I already have a spot where I go the minute I enter the club: to the right, halfway around the huge U-shaped bar. “Mama vuela mama vuela!!” the music blasts, over and over, ringing fast piano over rippling percussion. The soles of my Mary Janes are soft against the stone floor, which gives way to hardwood as I round the corner near the coat check. Over my right shoulder a few people smoke while sitting on plushy cubes or standing nearby. The thick of the action is in front of me, though, and I pilot through the shouting sweating dancing crowd. Yes, people dance in the aisle next to the bar.
Instead of sacrificing two more Euros to put my stuff in safekeeping (cover is 8, and includes a drink, but I know the voucher will stay unused in the pocket of my jeans) I take a risk and plop my bag in plain sight on a cushioned bench. A guy is sitting there, maybe 15-20 years older than me, red plaid shortsleeve shirt, nice smile. He’s looking at me. He asks me to dance, I think. I don’t even have my jacket off.
“Tengo que cambiar mis zapatos,” I apologize. “Estoy muy lenta. Muy muy lenta.” I have to change my shoes, I’ve told him. I’m slow.
First I check my phone, and there’s a text from Luis, the guy with whom I dance in the Friday night classes near my house. He’s not coming tonight. His car is broken. I’m a little disappointed. We rocked the bachata sequence last Friday. We have good dance chemistry and he’s a total sweetheart.
I sit down, change my shoes, then plunge my valuables into the bottom of my green backpack (actually it belongs to Robert, and I’ve now commandeered it), and pile my leather jacket and turquoise scarf and black longsleeve shirt on top of it. The guy is still sitting there so we go down to the floor and dance a merengue.
Immediately he begins talking to me so I tell him that my Spanish is not good. Then he wants to know where I’m from, and what I’m doing, how long I’ve been here, and how many years I’ve been dancing. He’s really shouting in my ear and I almost can’t stand it. I pray for the questions to stop but they don’t. I try to convert my irritation into fresh motivation to learn Spanish fast.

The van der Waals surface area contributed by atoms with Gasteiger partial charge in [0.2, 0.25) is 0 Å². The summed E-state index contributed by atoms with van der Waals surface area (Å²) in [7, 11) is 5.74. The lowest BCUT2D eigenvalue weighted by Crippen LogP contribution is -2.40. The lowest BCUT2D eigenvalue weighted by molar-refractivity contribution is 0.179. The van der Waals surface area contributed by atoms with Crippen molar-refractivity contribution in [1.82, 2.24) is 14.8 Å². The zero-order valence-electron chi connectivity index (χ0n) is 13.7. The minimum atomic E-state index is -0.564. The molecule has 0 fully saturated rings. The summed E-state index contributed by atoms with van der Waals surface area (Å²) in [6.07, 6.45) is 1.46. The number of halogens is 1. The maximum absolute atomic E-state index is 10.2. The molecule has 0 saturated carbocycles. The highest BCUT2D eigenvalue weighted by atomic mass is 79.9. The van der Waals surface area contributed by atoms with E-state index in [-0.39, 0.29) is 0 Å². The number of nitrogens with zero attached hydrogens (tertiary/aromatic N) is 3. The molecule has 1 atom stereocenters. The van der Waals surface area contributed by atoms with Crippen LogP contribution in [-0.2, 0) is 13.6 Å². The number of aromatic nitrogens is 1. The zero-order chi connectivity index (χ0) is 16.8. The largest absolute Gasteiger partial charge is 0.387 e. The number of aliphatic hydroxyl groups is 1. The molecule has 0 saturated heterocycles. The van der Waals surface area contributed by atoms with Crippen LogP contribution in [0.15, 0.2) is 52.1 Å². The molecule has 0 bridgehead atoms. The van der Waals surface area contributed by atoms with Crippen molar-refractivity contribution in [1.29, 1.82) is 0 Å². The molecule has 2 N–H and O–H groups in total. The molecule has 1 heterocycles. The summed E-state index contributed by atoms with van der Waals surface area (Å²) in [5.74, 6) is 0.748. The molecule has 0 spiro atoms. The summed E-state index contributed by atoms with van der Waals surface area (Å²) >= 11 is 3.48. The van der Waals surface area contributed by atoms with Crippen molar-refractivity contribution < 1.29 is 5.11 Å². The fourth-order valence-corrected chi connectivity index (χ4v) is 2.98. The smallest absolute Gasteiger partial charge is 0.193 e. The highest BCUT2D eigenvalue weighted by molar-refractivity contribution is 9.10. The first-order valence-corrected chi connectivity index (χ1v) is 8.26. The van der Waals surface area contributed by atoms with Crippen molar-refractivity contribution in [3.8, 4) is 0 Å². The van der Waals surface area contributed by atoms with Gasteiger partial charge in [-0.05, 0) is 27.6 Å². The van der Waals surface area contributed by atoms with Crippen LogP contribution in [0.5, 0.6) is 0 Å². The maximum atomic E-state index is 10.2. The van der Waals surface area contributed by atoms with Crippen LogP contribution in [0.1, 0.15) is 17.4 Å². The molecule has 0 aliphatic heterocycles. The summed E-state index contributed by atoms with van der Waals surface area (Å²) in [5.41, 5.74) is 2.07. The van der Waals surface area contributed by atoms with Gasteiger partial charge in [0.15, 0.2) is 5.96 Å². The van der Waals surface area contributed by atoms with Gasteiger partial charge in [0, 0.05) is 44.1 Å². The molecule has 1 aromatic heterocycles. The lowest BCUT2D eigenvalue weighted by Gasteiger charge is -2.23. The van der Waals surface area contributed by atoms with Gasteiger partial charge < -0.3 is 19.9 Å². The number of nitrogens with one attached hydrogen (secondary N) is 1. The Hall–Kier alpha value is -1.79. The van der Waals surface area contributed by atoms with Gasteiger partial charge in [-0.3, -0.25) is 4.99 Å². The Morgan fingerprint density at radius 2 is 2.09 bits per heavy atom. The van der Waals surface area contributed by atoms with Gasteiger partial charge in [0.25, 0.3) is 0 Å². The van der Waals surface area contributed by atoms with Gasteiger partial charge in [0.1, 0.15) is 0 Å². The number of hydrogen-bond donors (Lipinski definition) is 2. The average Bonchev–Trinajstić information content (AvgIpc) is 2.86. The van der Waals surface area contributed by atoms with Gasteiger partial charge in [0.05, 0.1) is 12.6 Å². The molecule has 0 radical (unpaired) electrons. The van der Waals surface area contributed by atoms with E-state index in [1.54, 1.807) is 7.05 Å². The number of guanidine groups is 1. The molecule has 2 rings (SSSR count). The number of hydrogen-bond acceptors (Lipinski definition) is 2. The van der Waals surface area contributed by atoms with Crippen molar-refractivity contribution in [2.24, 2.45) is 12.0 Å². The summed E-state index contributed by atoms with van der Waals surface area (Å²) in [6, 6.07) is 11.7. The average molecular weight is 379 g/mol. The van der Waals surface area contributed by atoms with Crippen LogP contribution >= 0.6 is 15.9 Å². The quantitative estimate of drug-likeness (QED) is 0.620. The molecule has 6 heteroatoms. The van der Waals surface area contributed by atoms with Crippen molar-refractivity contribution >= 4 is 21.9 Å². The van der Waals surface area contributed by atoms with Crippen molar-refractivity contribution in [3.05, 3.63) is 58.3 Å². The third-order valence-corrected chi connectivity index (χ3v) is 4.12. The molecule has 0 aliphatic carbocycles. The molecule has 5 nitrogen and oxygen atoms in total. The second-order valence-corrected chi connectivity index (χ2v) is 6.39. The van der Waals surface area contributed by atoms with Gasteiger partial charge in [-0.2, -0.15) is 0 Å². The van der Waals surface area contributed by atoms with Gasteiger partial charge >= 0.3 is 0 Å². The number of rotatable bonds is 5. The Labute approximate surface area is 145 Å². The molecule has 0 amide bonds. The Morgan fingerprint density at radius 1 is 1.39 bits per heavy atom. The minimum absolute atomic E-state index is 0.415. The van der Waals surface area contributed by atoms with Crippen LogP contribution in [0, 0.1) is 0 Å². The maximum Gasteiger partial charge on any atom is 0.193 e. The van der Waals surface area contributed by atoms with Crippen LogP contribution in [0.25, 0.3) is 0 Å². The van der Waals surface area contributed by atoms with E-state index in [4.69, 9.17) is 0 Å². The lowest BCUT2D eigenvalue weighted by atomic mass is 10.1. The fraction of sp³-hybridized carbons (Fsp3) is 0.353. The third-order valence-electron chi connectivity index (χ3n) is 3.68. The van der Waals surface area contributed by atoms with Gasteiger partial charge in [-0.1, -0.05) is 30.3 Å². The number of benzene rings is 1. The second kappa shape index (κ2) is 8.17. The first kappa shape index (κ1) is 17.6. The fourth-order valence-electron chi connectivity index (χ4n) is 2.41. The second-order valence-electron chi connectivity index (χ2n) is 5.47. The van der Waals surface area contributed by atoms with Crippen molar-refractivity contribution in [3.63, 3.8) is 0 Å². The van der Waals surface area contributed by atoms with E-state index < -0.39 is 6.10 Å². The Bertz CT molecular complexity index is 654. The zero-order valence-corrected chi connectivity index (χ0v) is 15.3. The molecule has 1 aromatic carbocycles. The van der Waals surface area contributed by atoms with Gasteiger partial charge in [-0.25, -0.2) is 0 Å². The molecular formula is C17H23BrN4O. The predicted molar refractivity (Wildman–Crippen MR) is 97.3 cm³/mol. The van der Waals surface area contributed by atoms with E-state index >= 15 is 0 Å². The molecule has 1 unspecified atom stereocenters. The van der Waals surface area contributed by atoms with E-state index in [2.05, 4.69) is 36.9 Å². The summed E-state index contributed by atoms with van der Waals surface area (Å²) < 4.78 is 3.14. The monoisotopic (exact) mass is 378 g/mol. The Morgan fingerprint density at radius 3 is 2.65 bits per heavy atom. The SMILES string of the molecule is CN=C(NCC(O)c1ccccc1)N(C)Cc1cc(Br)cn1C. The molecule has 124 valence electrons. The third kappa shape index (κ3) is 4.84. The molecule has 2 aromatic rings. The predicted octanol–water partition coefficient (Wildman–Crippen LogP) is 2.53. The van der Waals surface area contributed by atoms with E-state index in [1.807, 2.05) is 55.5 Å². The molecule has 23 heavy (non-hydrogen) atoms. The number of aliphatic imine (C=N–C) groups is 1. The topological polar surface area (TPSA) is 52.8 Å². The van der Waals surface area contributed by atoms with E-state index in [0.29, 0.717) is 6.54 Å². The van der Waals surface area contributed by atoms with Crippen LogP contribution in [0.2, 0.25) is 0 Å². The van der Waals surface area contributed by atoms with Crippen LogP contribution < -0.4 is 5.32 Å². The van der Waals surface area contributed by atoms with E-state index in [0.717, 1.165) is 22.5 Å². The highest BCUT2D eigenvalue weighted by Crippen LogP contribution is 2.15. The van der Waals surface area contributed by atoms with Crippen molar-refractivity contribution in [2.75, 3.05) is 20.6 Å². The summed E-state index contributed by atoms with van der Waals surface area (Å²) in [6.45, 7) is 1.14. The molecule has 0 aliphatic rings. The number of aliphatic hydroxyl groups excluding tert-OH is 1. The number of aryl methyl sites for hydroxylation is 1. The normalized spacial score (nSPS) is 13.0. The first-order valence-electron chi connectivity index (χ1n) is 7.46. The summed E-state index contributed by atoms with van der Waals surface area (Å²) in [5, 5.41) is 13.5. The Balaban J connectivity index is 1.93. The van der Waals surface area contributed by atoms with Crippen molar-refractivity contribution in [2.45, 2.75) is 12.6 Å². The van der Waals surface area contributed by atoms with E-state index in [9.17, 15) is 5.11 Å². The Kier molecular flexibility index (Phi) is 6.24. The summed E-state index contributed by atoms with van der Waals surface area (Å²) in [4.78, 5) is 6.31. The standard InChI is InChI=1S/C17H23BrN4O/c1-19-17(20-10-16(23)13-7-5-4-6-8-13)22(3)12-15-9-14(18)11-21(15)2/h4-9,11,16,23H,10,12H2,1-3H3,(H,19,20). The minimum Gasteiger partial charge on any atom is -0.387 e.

Then I dance with another guy, who is obviously pretty good, but then he also starts talking to me, and stops leading interesting stuff like he was doing at the beginning of the song.
Fortunately as we finish up a tall, cute, very familiar-looking Spaniard, probably around my age, catches my eye from the lounge area here on this side of the bar. He’s grinning to beat the band and I have to admit it makes me feel much happier. Except: crap! What is his name again? I feel I should know it, should remember where we’ve met. Was it just by randomly dancing together, or did Luis introduce me to him?
Another guy says hello to me. This one I remember is a friend of Luis’s but I’ve also forgotten his name. He’s forgotten mine too so we’re even. Immediately he begins speaking English with me, and I start to relax. Then we dance a salsa. His moves border on thrilling in their complexity but his lack of rhythm considerably dampens the excitement. Still, his warm and laid- back personality more than make up for this slight flaw and now I’m beginning to have fun. After the dance we stand on the side and I ask him to point out his favorite dance partners. I respond, “Oh yeah, she’s great… ok, I will watch her too …. and that one, she’s my teacher!”
Suddenly my tall friend comes up and catches both my hands. “Hola, bonita! Guapa!” Scores a million points for his adorable attitude and for calling me pretty, even though most Spanish men do that. He has dark skin and a goatee and close-cropped, brillo-y hair. Did I mention that he’s cute?
We dance twice, first a bachata and then a cha-cha. The whole thing is completely goofy. His lead is sort of nowhere and everywhere, but I am having the time of my life. When he does intricate things with his arms or extra spins I hoot and scream and holler. Near the end he tips me backward and I feel he’s really got me, right around the middle of my back. Then he gives me something else that most leaders don’t think of. Time. Teachers teach guys to rush or they will be late. But my friend here is not worried. I stretch, I arch my back almost as far as it will go, I can touch the floor with my left hand and my toes are pointed. He has almost all my weight.
Finally he picks me back up and we hug each other, kiss on the cheeks. He digs out his silver camera, stretches out a long arm and takes a photo of us. He says he will post it on Facebook with our salsa teachers page. I realize, finally, that I know him from class.